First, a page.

Indian Wedding Dresses
“Something old, something new, something borrowed, something blue.” This is a common phrase heard among American brides on their wedding day as they strive to collect something that fits into the aforementioned four categories for optimal luck and good fortune in their continuing journey as a bride. The wedding dress is typically in some variation of white, with simple jewelry to accent the decorations on the dress, but never to overshadow the beauty of the dress itself. These dresses are often made of silky fabrics and accented with beads, sequins or rhinestones.
Indian wedding dresses on the other hand, couldn’t be more different from the typical American dress. While the traditional white colored dress is perfectly acceptable for Americans, Indians see this as a color of mourning and sadness, so they offset the white with some color. Contrary to American silk gowns, Indian wedding dresses are usually made of material similar to their daily attire. The red color is used because it is believed that it will bring good luck and happiness to the newlyweds. The dresses are sometimes embroidered with bright and colorful intricate designs, helping the bride sparkle and shine on her wedding day, although the dress is never considered flashy or brash, just beautiful.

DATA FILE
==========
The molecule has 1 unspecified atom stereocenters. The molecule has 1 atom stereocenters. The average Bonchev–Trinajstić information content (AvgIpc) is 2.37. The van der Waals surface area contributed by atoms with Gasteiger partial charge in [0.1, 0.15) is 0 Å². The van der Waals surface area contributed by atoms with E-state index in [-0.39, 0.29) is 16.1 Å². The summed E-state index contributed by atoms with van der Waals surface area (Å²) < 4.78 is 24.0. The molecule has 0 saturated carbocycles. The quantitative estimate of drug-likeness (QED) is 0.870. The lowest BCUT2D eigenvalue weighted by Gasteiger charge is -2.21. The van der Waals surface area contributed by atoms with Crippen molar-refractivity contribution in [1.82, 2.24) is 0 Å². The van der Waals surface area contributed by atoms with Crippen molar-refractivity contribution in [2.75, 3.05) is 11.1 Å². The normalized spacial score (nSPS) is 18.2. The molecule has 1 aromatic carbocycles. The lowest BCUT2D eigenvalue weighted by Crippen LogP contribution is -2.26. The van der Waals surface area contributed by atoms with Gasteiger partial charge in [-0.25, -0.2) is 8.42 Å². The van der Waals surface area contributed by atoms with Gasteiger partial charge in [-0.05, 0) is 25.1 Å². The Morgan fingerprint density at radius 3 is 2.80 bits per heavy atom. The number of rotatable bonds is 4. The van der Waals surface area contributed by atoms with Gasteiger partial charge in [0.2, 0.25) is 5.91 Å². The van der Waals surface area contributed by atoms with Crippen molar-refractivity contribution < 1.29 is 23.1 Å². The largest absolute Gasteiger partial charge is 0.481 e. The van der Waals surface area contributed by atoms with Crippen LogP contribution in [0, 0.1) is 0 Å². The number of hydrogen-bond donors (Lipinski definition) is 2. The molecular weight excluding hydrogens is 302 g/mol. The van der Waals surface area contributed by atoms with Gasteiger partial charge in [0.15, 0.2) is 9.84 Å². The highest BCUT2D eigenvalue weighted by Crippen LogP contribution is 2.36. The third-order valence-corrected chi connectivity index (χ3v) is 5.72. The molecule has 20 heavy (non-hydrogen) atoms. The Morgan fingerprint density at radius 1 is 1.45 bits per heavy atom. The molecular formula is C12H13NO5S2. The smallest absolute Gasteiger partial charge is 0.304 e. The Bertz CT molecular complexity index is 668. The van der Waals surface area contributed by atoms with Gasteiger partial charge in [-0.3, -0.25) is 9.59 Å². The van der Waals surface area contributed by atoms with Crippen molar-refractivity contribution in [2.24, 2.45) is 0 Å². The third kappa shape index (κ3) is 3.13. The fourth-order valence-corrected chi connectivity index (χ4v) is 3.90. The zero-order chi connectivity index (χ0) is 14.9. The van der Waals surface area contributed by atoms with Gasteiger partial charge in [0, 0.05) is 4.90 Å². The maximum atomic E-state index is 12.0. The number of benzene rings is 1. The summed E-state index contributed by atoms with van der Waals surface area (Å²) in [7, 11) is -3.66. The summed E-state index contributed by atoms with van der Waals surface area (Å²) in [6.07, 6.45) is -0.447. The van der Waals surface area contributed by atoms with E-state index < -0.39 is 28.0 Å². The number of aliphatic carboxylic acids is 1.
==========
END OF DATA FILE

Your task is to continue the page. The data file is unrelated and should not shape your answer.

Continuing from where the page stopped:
Much like any culture, the Indian wedding dresses vary depending on the culture, status of the family, and availability to financial funds come the wedding day. Most wedding outfits are crafted by family members, and made by hand. The garments consist of a large belt, two white wedding robes, a white wedding robe with red stripes at the top and the bottom, white buckskin leggings and moccasins, a string for tying the hair, and a mat in which to wrap the outfit, which will later be used for their post marital journey. Traditions amongst different cultures bring variations to each wedding and couple, but long standing traditions hold true for many of the principles when using Indian wedding dresses during a matrimonial ceremony.
Joseph Paige © 2006